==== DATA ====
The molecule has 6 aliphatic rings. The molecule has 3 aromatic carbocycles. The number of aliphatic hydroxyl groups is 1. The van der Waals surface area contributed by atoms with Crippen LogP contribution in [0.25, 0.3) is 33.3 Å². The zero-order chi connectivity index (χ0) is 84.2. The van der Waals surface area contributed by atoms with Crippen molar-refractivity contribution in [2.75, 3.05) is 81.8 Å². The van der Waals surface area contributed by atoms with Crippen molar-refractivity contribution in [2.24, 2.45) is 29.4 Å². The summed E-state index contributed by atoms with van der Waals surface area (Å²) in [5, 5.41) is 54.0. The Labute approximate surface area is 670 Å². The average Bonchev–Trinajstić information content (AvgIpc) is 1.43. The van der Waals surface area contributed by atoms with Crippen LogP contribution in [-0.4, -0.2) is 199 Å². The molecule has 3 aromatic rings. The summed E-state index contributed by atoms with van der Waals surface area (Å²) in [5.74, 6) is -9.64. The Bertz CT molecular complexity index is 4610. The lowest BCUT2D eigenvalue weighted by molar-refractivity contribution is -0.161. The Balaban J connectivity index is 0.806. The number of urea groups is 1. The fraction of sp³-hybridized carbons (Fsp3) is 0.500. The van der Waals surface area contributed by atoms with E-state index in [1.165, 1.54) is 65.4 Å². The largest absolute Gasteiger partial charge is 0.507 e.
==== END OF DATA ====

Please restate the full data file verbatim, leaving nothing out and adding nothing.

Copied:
The molecule has 6 aliphatic rings. The molecule has 3 aromatic carbocycles. The number of aliphatic hydroxyl groups is 1. The van der Waals surface area contributed by atoms with Crippen LogP contribution in [0.25, 0.3) is 33.3 Å². The zero-order chi connectivity index (χ0) is 84.2. The van der Waals surface area contributed by atoms with Crippen molar-refractivity contribution in [2.75, 3.05) is 81.8 Å². The van der Waals surface area contributed by atoms with Crippen molar-refractivity contribution in [2.24, 2.45) is 29.4 Å². The summed E-state index contributed by atoms with van der Waals surface area (Å²) in [5, 5.41) is 54.0. The Labute approximate surface area is 670 Å². The average Bonchev–Trinajstić information content (AvgIpc) is 1.43. The van der Waals surface area contributed by atoms with Crippen LogP contribution in [-0.4, -0.2) is 199 Å². The molecule has 3 aromatic rings. The summed E-state index contributed by atoms with van der Waals surface area (Å²) in [5.74, 6) is -9.64. The Bertz CT molecular complexity index is 4610. The lowest BCUT2D eigenvalue weighted by molar-refractivity contribution is -0.161. The Balaban J connectivity index is 0.806. The number of urea groups is 1. The fraction of sp³-hybridized carbons (Fsp3) is 0.500. The van der Waals surface area contributed by atoms with E-state index in [1.165, 1.54) is 65.4 Å². The largest absolute Gasteiger partial charge is 0.507 e.